From Puebla to South Philly

Posted: October 28, 2011

STROLL AROUND the Italian Market on 9th Street in South Philly and you'll easily spot the Mexican taquerías, fish vendors and tamale sellers.

South of Washington Avenue and east of Broad has become home to at least a third of the more than 15,000 people of Mexican descent who live in the city, an influx that has helped fuel the city's population growth.

The majority of Mexicans who live in South Philly come from the state of Puebla. Of those, a large percentage come from the mountainous area northwest of the state's capital city, also named Puebla, specifically the towns of San Mateo Ozolco and San Lucas Atzala.

"Basically half of [San Mateo] - except for the oldest and the youngest - are here," said Zac Steele, a community organizer with the South Philly Latino-advocacy group Juntos.

The way migration occurs, says Steele, is through connections and networks.

"If my brother immigrates to Philadelphia, and he says there's a job for [me], then I come and then my cousin comes."

It's impossible to say for certain who the first Poblano was to arrive in Philadelphia. One possibility is Alfredo Aguilar, back in 1975. Aguilar, now owner of the Mexican restaurant Las Cazuelas, on Girard Avenue at the edge of Northern Liberties, hails from Izúcar de Matamoros in Puebla state. Aguilar's family was part of an early wave of Mexican migrants who came to Philadelphia in the 1970s.

Aguilar is an unusual case. Before 1980, very few people immigrated to the United States from Puebla, says Douglas Massey, sociology professor at Princeton University and co-director of the Mexican Migration Project. Migrants from Mexico tended to come from the western part of the country and settle in California and Texas.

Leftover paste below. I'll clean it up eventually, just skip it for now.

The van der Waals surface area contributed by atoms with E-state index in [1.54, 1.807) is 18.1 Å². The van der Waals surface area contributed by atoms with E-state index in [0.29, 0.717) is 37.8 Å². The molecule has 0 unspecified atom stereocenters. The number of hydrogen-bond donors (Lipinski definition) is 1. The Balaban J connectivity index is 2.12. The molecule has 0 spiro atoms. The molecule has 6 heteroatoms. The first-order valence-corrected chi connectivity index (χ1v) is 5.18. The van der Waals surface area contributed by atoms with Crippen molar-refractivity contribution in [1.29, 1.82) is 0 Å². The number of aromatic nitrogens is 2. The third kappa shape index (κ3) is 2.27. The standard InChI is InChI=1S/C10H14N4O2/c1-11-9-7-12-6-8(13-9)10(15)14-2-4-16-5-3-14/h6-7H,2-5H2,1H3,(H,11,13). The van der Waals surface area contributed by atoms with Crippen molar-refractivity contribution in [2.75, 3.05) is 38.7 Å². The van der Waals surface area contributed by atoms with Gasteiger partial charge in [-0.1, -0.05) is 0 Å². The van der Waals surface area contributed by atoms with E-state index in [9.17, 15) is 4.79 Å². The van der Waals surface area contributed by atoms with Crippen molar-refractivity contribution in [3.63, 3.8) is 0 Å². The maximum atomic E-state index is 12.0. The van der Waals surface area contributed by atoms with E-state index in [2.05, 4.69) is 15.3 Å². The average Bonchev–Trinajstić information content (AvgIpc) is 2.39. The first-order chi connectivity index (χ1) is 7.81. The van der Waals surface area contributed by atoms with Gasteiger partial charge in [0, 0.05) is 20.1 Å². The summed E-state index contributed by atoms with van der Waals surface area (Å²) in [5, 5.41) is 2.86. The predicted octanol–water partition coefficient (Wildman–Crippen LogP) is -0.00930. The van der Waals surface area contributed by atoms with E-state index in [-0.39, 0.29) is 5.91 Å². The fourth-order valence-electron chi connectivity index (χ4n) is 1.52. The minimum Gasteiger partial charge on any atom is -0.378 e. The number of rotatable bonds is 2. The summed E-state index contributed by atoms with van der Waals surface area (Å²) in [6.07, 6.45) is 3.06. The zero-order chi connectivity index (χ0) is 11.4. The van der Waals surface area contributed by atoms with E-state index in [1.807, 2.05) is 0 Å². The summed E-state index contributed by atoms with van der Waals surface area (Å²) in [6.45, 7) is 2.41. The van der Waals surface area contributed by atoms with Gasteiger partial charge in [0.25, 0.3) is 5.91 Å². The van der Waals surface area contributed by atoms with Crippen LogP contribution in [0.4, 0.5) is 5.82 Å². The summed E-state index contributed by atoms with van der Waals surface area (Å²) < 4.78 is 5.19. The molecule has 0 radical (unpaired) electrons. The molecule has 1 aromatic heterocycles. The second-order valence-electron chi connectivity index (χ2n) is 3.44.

Then, in the 1980s, with the economic slowdown in Mexico, Poblanos started to become part of a latter wave of immigrants. "Puebla's economy contracted much worse than other parts" of the country, said Robert C. Smith, a Baruch College sociologist and author of the book Mexican New York: Transnational Lives of New Immigrants.

Puebla, a landlocked place, has "always been very, very conservative" and is "not a great economic innovator" among the Mexican states, Smith said.

With places like Los Angeles already saturated with Mexicans, Poblanos went to New York, where there was a demand for labor, he said. Then in the 1990s, housing prices in New York rose, so immigrants, including Poblanos, moved to more affordable places like Philadelphia and to cities in New Jersey, Smith said.

In Philly, one man in particular, Efren Tellez, is credited with the trend of bringing families from San Mateo to Philadelphia.

Accounts differ as to how Tellez got here. One restaurant owner says Tellez, disoriented and lost, knocked on the door of his business around 1995.

Tellez was trying to get to New York, but got dropped off by a smuggler in Philadelphia instead, said this owner, who did not want his name published. So, when Tellez saw a sign for a Mexican restaurant in Philadelphia, he knocked. The owner hired him, and Tellez stayed.

Mario Perez, 35, a cousin of Tellez's, recalled his cousin's story a bit differently. He said that Tellez first went to New York around 1995, but didn't like it, so he came to Philly because a friend knew a little about the city.

Tellez, who passed away about a decade ago from ill health, "persuaded 30 or 40 families to come here," said Perez. "He say, 'I can spare my home; I can find a job for you.' "

Tellez persuaded Perez to leave San Mateo, too. When he first arrived, Perez lived with Tellez, who helped him get his first job as a dishwasher at a restaurant near 19th and Chestnut.

"He do everything because I don't even know how to speak English," said Perez, who now has his green card. "He does the same for the other people [too]. He was very helpful."

Another factor in Poblano migration from New York to Philly was the Sept. 11, 2001, attacks, which deeply affected the service economy in New York, forcing many immigrants to look for work elsewhere.

The Sept. 11 attacks had "a very big effect because many of these guys worked in restaurants, and the restaurants got hammered," said Smith.

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